‘No is not an option at Multifix’ [Interview]

‘No is not an option at Multifix’ [Interview]

Arthur Burgmans is director of Multifix, the company he founded in 1988. His motto at the time? No does not exist. “If a customer called on Saturday evening for bolts he needed on Sunday, I would bring them before midnight.”

Arthur’s drive forms the basis for Multifix’s success, his motto has become the company’s trademark. By constantly pushing boundaries – literally and figuratively – Multifix expanded its range, the customer base became larger and the workforce also grew rapidly. Multifix Group now consists of four divisions, the company has four branches and 400 employees.

How were the first years of Multifix?

“Entrepreneurship is in my blood. My grandfather was the founder of Bouwbedrijf Burgmans; all of his children eventually started their own company, nobody was surprised that I got involved in entrepreneurship after high school.”

“I liked the trade in fasteners. I was able to build relationships with the companies I had as customers. I listened carefully to their wishes and wanted to provide optimal service for them. That’s why I didn’t sell “NO”, I did everything in my power to satisfy the customer. “

Many opportunities?

“In 1995 a windmill factory started in the Northern Netherlands, for which we supplied the fastening materials. The Netherlands was far ahead of its time, but unfortunately the company soon went bankrupt due to the rigid regulations. The molds of their blades went all over the world after the bankruptcy. That offered opportunities to us, because the buyers also wanted our fasteners. That’s how we ended up in Asia.”

“When I traveled to China for the first time, I immediately recognized: this is the place to be! We opened a branch in Hong Kong, but later moved to Shanghai because the metal industry is more strongly represented there. We were pioneers and ventured into uncharted territory. I also took quite a bit of risk, but I believed 100% that it would succeed. Doing business with China was still very unusual in the 1990s.”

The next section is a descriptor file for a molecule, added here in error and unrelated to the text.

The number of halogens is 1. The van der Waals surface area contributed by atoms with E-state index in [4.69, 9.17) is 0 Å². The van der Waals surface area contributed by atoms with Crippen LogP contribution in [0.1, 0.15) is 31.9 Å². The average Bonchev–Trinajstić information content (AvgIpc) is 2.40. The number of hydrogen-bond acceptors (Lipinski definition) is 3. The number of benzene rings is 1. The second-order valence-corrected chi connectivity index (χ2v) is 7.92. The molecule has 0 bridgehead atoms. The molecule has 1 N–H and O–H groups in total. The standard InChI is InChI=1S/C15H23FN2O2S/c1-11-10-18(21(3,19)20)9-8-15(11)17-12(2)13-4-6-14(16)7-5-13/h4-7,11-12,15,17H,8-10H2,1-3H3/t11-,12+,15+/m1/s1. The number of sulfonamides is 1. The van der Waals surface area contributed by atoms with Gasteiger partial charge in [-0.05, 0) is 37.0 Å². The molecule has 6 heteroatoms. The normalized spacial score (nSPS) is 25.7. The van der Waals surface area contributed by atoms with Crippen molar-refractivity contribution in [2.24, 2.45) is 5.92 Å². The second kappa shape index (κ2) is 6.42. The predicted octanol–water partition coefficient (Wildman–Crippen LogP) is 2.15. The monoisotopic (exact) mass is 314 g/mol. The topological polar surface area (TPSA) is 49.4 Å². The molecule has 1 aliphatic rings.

Did the quality immediately meet your standards?

“The quality of materials and products from China has improved enormously in the past twenty years, but that did not happen automatically. In the beginning we had to constantly insist on our quality standards, which the suppliers were not used to. If they delivered something that wasn’t right, they’d rather give a discount. We now have an extremely reliable network of professional suppliers and the quality control is optimal.”

“The early years of Multifix were a wonderful time, we were a small group of hard-working people. There was a lot of stress because of the growth, but you get used to that. We are no longer a small club now, but we are still working hard and the team spirit is still very important.”

“As a director I no longer determine all the details myself, we now have a management team for that. I can indicate whether I agree with plans or not. That requires some adjustment, because letting go is not my strongest trait, but this new approach also brings a lot. I now have the time to get to know all the people who work here better, for example. I regularly walk around the warehouse to chat. I think that is very important, because the people make the difference here.”

How do you see the future?

“As an entrepreneur I constantly focus on new opportunities in the market. I will continue to do so, it is very important for the continuity of the company. I have a good feeling whether we can do something with the things I notice, but also with the people that cross my path. They are Multifix’s most important capital.”

“When I told my uncle Jan at the time that I was going into the fastening materials, he was not really enthusiastic: ‘so many businesses already do that’. But with the right attitude it worked! “

“Knowledge is important, but only when you are really working on it 24/7 and really go for it, it will get off the ground. We have proven that with Multifix.”